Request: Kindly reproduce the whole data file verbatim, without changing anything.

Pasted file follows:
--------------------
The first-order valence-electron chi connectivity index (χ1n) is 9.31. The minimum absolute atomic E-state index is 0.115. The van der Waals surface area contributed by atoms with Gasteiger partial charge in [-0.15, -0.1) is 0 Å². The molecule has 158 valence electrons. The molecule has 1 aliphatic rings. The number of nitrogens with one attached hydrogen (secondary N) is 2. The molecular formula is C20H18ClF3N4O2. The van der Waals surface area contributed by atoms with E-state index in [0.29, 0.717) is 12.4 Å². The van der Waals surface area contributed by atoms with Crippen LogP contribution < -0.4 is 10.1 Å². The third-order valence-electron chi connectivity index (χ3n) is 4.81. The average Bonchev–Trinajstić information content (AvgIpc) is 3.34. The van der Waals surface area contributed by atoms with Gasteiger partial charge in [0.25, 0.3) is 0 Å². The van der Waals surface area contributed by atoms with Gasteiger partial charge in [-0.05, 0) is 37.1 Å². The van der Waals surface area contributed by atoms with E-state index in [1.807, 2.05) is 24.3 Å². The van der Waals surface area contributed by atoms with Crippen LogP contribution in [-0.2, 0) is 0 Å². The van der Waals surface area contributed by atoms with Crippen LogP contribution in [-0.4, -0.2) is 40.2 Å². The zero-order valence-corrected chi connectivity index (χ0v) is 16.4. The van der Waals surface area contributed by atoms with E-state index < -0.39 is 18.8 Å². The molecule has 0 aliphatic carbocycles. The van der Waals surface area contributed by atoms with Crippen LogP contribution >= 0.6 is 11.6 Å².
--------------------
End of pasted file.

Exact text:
The first-order valence-electron chi connectivity index (χ1n) is 9.31. The minimum absolute atomic E-state index is 0.115. The van der Waals surface area contributed by atoms with Gasteiger partial charge in [-0.15, -0.1) is 0 Å². The molecule has 158 valence electrons. The molecule has 1 aliphatic rings. The number of nitrogens with one attached hydrogen (secondary N) is 2. The molecular formula is C20H18ClF3N4O2. The van der Waals surface area contributed by atoms with E-state index in [0.29, 0.717) is 12.4 Å². The van der Waals surface area contributed by atoms with Crippen LogP contribution < -0.4 is 10.1 Å². The third-order valence-electron chi connectivity index (χ3n) is 4.81. The average Bonchev–Trinajstić information content (AvgIpc) is 3.34. The van der Waals surface area contributed by atoms with Gasteiger partial charge in [0.25, 0.3) is 0 Å². The van der Waals surface area contributed by atoms with Gasteiger partial charge in [-0.05, 0) is 37.1 Å². The van der Waals surface area contributed by atoms with E-state index in [1.807, 2.05) is 24.3 Å². The van der Waals surface area contributed by atoms with Crippen LogP contribution in [-0.2, 0) is 0 Å². The van der Waals surface area contributed by atoms with Crippen LogP contribution in [-0.4, -0.2) is 40.2 Å². The zero-order valence-corrected chi connectivity index (χ0v) is 16.4. The van der Waals surface area contributed by atoms with E-state index < -0.39 is 18.8 Å². The molecule has 0 aliphatic carbocycles. The van der Waals surface area contributed by atoms with Crippen LogP contribution >= 0.6 is 11.6 Å².